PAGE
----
Reflecting later on her tears at the funeral, she concluded: “I’ve come to realize that I was weeping not only for me, but also for my mother and my grandmother and grandfather. I was carrying their grief as well. It’s finally closed in a fitting manner.”

Marjorie Wyse of Kitchener, Ont., the half-sister of tail gunner Roach, will always treasure her brother’s engraved watch and lighter recovered from the wreckage. She also cherishes her memories of their time on a farm near Leamington in southwestern Ontario.

“Fred’s mother died when he was two and I think his older brother brought him up pretty much for a number of years, until my mother came along,” she related. “Fred was 14 years older than me. I remember him being my big brother…. He was lots of fun. He taught me how to ride a bike…. One of the things that he used to do was really a teasing kind of thing. He would be milking the cow, and if I’d peek around the corner of the barn, he’d squirt me with the milk…. I also remember what a great athlete he was. We always went to the baseball games in Leamington and I was always proud of him as a baseball player. When Fred brought his first girlfriend home, I was pretty jealous of her, I must tell you that!”

Fred rejected the idea of seeking a farm-worker exemption from military service and upgraded his schooling to join the air force like his buddies: “I just remember being excited because I got to have his room,” Wyse recalled, “and then I felt very sad when he was going overseas.”

The nurse vividly recalled the day the bad news was received: “I rode my bike to a country public school which was two miles away and I always took a lunch. I came home for some reason one day, and I can never explain why. I found the family looking very, very, very sad and not saying too much, and people were crying and I wanted to know what was wrong. I was told to go into the master bedroom and read the telegram, which I did. It said Fred was ‘missing in action.’ My heart just broke and I started to cry.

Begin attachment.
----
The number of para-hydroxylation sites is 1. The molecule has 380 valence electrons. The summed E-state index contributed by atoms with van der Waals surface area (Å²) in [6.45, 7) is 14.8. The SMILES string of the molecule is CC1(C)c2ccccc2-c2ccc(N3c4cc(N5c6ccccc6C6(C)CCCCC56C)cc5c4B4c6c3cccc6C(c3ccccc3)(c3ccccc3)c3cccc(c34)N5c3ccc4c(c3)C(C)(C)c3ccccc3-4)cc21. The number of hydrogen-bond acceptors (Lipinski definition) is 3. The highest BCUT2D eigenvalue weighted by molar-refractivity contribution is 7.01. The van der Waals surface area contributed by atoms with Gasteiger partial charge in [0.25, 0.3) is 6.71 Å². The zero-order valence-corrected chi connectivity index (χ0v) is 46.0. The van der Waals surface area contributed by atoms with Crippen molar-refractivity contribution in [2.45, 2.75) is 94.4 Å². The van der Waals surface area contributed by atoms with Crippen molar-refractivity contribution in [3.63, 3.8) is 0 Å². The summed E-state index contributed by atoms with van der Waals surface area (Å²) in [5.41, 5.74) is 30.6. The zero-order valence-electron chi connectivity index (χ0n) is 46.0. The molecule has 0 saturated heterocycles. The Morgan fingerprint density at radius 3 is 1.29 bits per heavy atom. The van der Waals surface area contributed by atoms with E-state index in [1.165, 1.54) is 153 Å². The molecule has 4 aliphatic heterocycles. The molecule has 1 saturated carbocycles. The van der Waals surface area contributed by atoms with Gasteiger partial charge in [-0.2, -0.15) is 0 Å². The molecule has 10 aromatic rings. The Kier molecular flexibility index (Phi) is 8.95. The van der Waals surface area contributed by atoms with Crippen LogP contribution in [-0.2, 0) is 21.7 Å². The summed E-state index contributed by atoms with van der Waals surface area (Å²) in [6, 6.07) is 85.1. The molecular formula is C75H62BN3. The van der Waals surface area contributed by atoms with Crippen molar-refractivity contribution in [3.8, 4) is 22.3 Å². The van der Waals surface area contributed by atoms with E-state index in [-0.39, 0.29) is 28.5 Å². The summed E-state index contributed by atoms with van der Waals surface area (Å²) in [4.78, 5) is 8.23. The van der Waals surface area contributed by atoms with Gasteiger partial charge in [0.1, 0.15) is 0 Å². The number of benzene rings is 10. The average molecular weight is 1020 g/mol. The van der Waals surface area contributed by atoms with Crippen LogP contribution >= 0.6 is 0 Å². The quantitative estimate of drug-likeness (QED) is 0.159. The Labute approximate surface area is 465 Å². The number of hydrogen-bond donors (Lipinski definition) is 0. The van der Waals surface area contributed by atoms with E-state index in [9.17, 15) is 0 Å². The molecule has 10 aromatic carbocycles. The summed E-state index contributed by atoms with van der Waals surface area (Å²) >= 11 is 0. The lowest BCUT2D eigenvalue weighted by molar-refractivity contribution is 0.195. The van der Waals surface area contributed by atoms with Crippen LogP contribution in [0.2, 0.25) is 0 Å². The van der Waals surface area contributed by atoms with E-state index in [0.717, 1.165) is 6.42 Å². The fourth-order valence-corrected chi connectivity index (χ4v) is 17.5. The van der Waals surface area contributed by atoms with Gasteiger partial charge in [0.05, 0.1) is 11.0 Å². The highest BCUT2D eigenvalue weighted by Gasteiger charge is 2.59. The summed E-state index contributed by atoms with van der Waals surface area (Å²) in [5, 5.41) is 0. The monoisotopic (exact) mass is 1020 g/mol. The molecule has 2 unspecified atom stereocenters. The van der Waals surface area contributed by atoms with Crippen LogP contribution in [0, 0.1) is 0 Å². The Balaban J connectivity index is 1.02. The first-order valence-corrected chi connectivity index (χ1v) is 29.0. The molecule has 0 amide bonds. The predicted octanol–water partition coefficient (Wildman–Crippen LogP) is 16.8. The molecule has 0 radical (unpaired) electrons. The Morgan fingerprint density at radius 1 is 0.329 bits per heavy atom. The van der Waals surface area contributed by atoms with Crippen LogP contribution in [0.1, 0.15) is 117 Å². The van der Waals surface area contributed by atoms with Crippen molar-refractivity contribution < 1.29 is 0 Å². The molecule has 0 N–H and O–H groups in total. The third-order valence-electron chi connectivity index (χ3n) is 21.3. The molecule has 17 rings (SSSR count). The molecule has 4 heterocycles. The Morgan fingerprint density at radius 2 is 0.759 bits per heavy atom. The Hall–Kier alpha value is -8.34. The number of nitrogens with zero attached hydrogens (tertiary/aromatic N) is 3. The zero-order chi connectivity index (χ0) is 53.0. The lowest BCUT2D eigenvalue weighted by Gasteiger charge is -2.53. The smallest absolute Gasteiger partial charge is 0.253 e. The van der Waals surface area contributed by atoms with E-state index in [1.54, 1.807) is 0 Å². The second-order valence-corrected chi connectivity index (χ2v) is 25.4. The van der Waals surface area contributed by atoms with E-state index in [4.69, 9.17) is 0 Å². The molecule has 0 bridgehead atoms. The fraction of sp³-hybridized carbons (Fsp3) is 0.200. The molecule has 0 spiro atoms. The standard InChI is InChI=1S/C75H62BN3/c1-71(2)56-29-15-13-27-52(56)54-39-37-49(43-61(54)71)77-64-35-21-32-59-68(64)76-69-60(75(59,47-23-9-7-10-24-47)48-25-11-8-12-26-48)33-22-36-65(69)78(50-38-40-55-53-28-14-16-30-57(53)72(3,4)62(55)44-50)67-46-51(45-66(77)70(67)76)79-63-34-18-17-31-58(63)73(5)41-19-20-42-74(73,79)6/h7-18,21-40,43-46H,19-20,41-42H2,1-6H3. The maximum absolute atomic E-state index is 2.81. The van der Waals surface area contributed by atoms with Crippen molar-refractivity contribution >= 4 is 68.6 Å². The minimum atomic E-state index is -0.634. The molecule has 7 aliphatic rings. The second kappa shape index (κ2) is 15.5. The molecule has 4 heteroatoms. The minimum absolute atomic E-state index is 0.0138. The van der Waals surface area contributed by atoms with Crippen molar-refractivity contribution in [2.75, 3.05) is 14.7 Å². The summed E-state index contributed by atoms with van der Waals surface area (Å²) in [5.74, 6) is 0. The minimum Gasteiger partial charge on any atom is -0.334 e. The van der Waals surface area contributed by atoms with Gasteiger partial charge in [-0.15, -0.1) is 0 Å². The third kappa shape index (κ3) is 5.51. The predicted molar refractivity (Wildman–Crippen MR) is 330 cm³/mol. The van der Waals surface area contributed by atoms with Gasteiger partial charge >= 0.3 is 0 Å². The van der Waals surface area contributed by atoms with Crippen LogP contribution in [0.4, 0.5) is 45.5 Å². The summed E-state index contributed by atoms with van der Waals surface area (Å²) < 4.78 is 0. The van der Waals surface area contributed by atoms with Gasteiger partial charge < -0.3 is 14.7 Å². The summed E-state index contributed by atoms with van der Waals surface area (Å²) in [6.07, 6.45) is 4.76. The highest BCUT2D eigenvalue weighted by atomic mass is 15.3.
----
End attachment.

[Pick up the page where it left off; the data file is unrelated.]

“Unfortunately, in those days no one did a lot of comforting–they were into their own grief–and I went back to school! I was crying when I got there and a friend said, ‘What’s wrong?’ I told her that my brother was missing in action and she shared with me the fact that they had gotten a telegram the week before that her brother was missing in action. It was happening all around us.

“My father was very upset. He wasn’t a man who showed it terribly much then–he was still very busy. But within two or three years we sold both of our farms and we moved into Leamington and my father had, I would say, a bit of a breakdown. He really then started mourning. He started calling for Fred and there was a six-month period where he really went through the traumatic business of getting through his grieving, which he had not done before, so it was very tough on him.”

Wyse and the relatives of the other crew members visited the recovery site two days before the funeral: “I’d been told about the Messerschmitt that shot them down, and to have been able to see this, it hurts. You wonder what they were thinking, what fear was in their hearts…. I stood there and I cried, but I also felt that we know now…. We were able to go to the visitation. My husband Derek and I and one of the other family members stood there and we looked at these three coffins. I was able to lay my hand on each of those coffins and say, ‘Goodbye, Fred. I love you!’

Delegation members spoke favorably of the funeral service which put the trio to rest alongside their five crewmates in Geraardsbergen Communal Cemetery, about 40 kilometres southwest of the Belgian capital of Brussels. Soil from Parliament Hill was sprinkled on the three caskets. Relatives and veterans offered readings.